The bunch that aimed to deliver a $100 a laptop for impoverished kids - OLPC - now have a cut-price tablet in their sights.
The outfit said the computer will be based on Marvell's Moby tablet design, which the chip maker reckons it can pump out at $99 a pop.
Nicholas Negroponte, founder of One Laptop Per Child, reckons the device can be delivered for under $100 - the cost of the original crank-handled XO device ended up at more like $200.
"We want to see the price drop, and volume is the key to that," Negroponte said, reckoning that Marvell's plans to punt the Moby at schools will deliver a decent volume.
A Moby prototype had a multi-touch screen 8.5 inches by 11 inches, Wi-fi connection, web cam and USB ports to allow for the use of peripherals such a mice and keyboards.
Negroponte said he expects to see a version of Linux on the device although it seems that the first tablet, dubbed the XO 3.0, will likely run Google's Android.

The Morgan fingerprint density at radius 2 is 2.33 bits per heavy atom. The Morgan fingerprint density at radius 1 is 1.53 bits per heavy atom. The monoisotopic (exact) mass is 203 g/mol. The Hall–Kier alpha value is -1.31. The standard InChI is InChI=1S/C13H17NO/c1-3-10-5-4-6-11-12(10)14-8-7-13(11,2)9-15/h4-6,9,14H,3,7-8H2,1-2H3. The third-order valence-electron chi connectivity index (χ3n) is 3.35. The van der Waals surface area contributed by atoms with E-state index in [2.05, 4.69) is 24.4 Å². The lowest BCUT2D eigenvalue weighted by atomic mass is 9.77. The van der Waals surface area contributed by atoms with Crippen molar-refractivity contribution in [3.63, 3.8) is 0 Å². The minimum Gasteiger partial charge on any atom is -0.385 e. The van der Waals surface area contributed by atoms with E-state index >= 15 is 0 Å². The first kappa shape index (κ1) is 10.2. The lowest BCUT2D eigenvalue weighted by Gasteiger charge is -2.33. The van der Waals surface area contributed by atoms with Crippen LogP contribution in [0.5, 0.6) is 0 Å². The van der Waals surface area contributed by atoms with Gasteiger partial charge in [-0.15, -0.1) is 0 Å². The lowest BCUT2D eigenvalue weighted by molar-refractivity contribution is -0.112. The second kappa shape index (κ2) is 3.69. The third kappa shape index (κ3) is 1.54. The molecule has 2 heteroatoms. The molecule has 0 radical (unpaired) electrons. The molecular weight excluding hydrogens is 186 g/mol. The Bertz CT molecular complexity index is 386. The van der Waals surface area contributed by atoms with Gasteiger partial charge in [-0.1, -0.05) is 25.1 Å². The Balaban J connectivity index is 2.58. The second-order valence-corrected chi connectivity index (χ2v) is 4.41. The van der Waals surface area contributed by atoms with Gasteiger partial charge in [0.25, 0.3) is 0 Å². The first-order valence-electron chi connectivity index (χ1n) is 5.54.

Negroponte ruled out using Windows 7 becuse of its memory and processor requirements.
Weili Dai, Marvell’s co-founder, said: "The Moby tablet platform – and our partnership with OLPC – represents our joint passion and commitment to give students the power to learn, create, connect and collaborate in entirely new ways. I am immensely proud of the capability of our Moby tablet and I am extremely honored to partner with the inventor of the netbook market for education, Dr Nicholas Negroponte. I applaud his leadership, vision, passion and together we will make the world a better place."
Negroponte said he expects to be able to unveil the device at the Consumer Electronics Show in January.